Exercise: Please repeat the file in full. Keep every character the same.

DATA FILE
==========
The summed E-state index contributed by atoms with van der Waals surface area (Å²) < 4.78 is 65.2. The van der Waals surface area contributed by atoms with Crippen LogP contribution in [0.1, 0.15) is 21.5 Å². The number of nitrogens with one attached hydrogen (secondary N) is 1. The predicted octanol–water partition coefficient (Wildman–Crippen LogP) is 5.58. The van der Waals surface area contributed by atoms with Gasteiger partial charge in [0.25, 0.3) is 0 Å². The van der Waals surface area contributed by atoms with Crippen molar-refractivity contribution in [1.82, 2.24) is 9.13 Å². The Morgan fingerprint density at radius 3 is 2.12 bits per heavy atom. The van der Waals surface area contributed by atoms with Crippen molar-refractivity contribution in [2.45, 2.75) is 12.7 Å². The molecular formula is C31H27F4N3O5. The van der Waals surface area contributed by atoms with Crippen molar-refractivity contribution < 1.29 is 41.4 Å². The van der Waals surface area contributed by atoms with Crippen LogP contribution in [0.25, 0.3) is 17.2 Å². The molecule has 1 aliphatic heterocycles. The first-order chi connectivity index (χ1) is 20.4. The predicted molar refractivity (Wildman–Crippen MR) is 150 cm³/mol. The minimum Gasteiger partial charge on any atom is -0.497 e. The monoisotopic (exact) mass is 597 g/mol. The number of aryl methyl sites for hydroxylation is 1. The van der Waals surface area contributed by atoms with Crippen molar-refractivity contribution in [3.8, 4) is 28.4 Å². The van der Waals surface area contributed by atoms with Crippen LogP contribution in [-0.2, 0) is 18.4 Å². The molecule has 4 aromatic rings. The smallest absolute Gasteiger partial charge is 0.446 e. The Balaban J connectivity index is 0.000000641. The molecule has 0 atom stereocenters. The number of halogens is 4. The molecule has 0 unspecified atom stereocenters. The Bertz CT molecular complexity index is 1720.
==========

The summed E-state index contributed by atoms with van der Waals surface area (Å²) < 4.78 is 65.2. The van der Waals surface area contributed by atoms with Crippen LogP contribution in [0.1, 0.15) is 21.5 Å². The number of nitrogens with one attached hydrogen (secondary N) is 1. The predicted octanol–water partition coefficient (Wildman–Crippen LogP) is 5.58. The van der Waals surface area contributed by atoms with Gasteiger partial charge in [0.25, 0.3) is 0 Å². The van der Waals surface area contributed by atoms with Crippen molar-refractivity contribution in [1.82, 2.24) is 9.13 Å². The Morgan fingerprint density at radius 3 is 2.12 bits per heavy atom. The van der Waals surface area contributed by atoms with Crippen molar-refractivity contribution in [2.45, 2.75) is 12.7 Å². The molecular formula is C31H27F4N3O5. The van der Waals surface area contributed by atoms with Crippen molar-refractivity contribution < 1.29 is 41.4 Å². The van der Waals surface area contributed by atoms with Crippen LogP contribution in [0.25, 0.3) is 17.2 Å². The molecule has 1 aliphatic heterocycles. The first-order chi connectivity index (χ1) is 20.4. The predicted molar refractivity (Wildman–Crippen MR) is 150 cm³/mol. The minimum Gasteiger partial charge on any atom is -0.497 e. The monoisotopic (exact) mass is 597 g/mol. The number of aryl methyl sites for hydroxylation is 1. The van der Waals surface area contributed by atoms with Crippen molar-refractivity contribution in [3.8, 4) is 28.4 Å². The van der Waals surface area contributed by atoms with Crippen LogP contribution in [-0.2, 0) is 18.4 Å². The molecule has 4 aromatic rings. The smallest absolute Gasteiger partial charge is 0.446 e. The Balaban J connectivity index is 0.000000641. The molecule has 0 atom stereocenters. The number of halogens is 4. The molecule has 0 unspecified atom stereocenters. The Bertz CT molecular complexity index is 1720.